We know that the law is good if one uses it properly. (1Timothy 1:8)
I personally believe this is one of the most important verses in the Bible when it comes to a proper perspective on the Old Testament Law. Here’s why:
We have talked quite a bit about the legalists in Ephesus who were focusing on rules and depending more on works than grace. They were distorting the gospel of Jesus, and their reliance on His blood that was shed on the cross of Calvary.
However, I think we make a big mistake when we belittle the Old Testament Law. There is also nothing wrong with rules. In fact, there are rules in the New Testament. Jesus gave us rules. He told us how to handle conflict with others, said we should pray for those who persecute us, and commanded us to take the supper we call “communion” until He comes again. We do these things because we love Jesus, but my understanding of the scriptures is that they are not optional.
The problem with rules and the Old Testament Law comes when we depend on them to save us. As soon as we start thinking our adherence to rules and regulations saves us, then we move toward a form of self-righteousness (proclaiming ourselves good), and soon begin to judge those who don’t measure up to our standards. Instead, we should receive the grace of Jesus who makes us righteous with His blood and show love and compassion toward those who are in need of salvation.
The “law is good.” And why shouldn’t it be. God gave it. It was our schoolmaster, preparing the world for the appearance of Jesus. And it still reveals the heart of God and helps us understand some of the rationales behind the things we are commanded to do.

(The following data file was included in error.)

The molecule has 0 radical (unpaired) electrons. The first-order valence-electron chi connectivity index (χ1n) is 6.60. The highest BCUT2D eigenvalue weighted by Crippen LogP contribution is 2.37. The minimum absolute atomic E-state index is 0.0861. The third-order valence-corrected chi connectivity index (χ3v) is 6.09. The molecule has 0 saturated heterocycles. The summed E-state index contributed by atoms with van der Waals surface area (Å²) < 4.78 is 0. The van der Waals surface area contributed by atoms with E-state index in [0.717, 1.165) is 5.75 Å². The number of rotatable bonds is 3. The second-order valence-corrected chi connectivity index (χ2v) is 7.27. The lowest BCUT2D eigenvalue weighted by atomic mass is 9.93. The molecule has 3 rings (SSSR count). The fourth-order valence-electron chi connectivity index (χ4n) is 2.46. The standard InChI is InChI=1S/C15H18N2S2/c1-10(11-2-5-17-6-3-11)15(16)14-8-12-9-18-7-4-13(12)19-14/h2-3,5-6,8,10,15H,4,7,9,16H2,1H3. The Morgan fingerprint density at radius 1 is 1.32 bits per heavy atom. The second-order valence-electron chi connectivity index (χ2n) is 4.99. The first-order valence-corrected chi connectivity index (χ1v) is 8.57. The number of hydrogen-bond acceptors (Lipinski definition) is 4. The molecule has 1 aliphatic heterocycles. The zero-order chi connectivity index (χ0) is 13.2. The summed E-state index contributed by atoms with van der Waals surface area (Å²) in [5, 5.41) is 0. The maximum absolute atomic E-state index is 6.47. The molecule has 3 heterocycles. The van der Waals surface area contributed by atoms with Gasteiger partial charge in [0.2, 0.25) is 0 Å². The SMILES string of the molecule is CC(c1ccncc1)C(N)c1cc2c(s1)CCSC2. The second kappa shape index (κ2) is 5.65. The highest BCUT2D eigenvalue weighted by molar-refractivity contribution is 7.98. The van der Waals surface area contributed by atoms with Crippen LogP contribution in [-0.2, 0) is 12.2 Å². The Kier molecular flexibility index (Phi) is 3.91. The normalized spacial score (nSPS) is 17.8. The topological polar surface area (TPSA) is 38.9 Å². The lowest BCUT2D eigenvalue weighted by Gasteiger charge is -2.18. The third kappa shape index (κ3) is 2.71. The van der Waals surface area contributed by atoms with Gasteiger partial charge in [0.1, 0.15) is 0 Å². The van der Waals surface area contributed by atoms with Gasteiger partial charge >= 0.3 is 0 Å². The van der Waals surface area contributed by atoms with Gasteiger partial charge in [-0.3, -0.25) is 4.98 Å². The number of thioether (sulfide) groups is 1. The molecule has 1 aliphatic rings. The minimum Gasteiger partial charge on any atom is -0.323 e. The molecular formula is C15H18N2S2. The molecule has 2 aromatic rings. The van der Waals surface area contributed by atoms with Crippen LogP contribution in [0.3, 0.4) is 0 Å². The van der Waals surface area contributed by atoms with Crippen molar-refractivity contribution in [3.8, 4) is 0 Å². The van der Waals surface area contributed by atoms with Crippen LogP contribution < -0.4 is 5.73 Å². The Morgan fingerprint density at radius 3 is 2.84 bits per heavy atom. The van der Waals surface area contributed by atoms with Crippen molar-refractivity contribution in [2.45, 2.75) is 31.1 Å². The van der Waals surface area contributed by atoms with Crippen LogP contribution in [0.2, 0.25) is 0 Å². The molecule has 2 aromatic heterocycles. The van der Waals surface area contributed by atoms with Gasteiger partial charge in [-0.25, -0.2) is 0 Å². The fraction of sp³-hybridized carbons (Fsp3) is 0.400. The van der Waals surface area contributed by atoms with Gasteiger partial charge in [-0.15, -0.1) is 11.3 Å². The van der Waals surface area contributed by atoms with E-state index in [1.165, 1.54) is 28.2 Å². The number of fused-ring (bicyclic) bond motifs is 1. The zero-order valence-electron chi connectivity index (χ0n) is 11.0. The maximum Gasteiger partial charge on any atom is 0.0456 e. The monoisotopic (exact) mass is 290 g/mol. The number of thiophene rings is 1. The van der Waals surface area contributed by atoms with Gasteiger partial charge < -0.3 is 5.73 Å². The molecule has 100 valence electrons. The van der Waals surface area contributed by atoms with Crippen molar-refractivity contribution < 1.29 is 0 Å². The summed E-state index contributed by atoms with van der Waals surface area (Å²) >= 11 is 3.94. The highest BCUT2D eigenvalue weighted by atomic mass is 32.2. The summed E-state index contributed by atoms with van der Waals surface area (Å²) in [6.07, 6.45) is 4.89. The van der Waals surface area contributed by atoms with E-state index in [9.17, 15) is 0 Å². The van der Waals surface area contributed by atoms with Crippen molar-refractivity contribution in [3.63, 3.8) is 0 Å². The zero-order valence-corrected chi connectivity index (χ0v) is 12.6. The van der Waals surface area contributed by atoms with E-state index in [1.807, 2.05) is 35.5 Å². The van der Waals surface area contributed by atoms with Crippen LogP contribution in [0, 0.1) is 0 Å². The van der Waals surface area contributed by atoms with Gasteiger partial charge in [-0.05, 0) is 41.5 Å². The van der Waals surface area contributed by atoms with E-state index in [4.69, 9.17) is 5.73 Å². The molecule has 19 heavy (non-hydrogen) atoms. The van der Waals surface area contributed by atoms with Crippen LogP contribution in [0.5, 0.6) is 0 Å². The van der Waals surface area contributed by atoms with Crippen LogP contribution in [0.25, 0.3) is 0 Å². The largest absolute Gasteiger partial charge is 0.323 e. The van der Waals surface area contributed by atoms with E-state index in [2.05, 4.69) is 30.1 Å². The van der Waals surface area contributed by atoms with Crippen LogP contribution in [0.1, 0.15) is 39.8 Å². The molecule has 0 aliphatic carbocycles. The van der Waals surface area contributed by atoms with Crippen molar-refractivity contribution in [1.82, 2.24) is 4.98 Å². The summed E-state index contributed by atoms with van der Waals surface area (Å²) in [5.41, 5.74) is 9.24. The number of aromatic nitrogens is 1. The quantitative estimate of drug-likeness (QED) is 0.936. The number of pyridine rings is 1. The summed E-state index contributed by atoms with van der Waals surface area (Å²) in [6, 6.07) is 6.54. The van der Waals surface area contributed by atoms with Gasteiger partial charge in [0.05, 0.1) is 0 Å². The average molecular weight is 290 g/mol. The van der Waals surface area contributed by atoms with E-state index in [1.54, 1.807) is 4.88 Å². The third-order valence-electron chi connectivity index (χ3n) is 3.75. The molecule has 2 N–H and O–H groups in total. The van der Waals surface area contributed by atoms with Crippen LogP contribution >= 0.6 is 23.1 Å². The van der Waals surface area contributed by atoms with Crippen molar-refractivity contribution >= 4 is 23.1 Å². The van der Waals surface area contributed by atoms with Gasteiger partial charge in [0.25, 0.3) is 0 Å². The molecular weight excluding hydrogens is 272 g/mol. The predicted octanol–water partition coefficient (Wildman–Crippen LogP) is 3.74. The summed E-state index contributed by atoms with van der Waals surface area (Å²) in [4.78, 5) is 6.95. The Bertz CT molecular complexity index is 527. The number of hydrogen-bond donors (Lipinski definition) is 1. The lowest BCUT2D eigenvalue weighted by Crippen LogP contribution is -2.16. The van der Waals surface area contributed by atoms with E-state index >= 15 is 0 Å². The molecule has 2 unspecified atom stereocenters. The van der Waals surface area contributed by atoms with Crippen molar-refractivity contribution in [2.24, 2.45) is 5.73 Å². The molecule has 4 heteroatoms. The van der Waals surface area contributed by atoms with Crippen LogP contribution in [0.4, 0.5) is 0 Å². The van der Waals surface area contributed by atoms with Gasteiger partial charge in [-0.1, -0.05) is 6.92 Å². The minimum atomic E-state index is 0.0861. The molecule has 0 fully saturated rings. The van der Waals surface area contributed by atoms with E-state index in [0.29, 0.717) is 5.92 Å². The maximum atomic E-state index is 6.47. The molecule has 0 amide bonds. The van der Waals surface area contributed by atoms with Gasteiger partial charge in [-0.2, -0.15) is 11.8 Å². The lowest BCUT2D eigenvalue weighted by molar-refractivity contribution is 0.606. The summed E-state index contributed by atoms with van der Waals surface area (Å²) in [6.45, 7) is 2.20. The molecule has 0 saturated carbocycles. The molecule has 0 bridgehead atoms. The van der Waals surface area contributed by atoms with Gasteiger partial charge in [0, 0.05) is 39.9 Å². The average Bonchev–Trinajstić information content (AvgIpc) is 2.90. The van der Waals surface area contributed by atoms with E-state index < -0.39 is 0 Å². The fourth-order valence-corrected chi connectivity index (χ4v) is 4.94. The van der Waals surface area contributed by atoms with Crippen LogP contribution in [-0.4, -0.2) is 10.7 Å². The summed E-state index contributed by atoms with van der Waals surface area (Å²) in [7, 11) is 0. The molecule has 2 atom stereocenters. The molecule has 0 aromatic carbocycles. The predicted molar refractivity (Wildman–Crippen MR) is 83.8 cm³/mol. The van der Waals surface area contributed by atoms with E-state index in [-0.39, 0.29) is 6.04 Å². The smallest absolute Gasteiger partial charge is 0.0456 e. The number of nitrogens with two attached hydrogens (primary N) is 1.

When I was a child and lived with my parents we had rules. I was expected to be home by a certain hour (unless I was playing tennis or at the beach with church friends singing songs in the lifeguard tower…but that’s another story), keep my room reasonably clean, not answer the door when no one was home, limit phone calls to ten minutes (when we had one land-line), and do my homework before watching TV (But no “Dark Shadows”).
When I went to college and returned home, I didn’t really have many rules, although I still limited my phone calls and was careful not to answer the door if I didn’t know who was there. Then, when I married, there were no rules. My wife and I could come and go as we pleased, though we still didn’t answer the door for strangers.
My point is, just because we enter into new relationships with others, or begin a new season in our lives, and some of the old rules are no longer applicable, doesn’t mean they were bad to begin with. It doesn’t even mean they still don’t have value. It just means they don’t apply to us in the same way they used to.
We will be studying the Old Testament Law in some upcoming devotions. But for now, don’t be afraid to love the Law. Even if we don’t need it for salvation, and even if much of it was designed for a sacrificial system that preceded Jesus, it is still beautiful.
Dear God, I love Your Law. In Jesus’ name, Amen.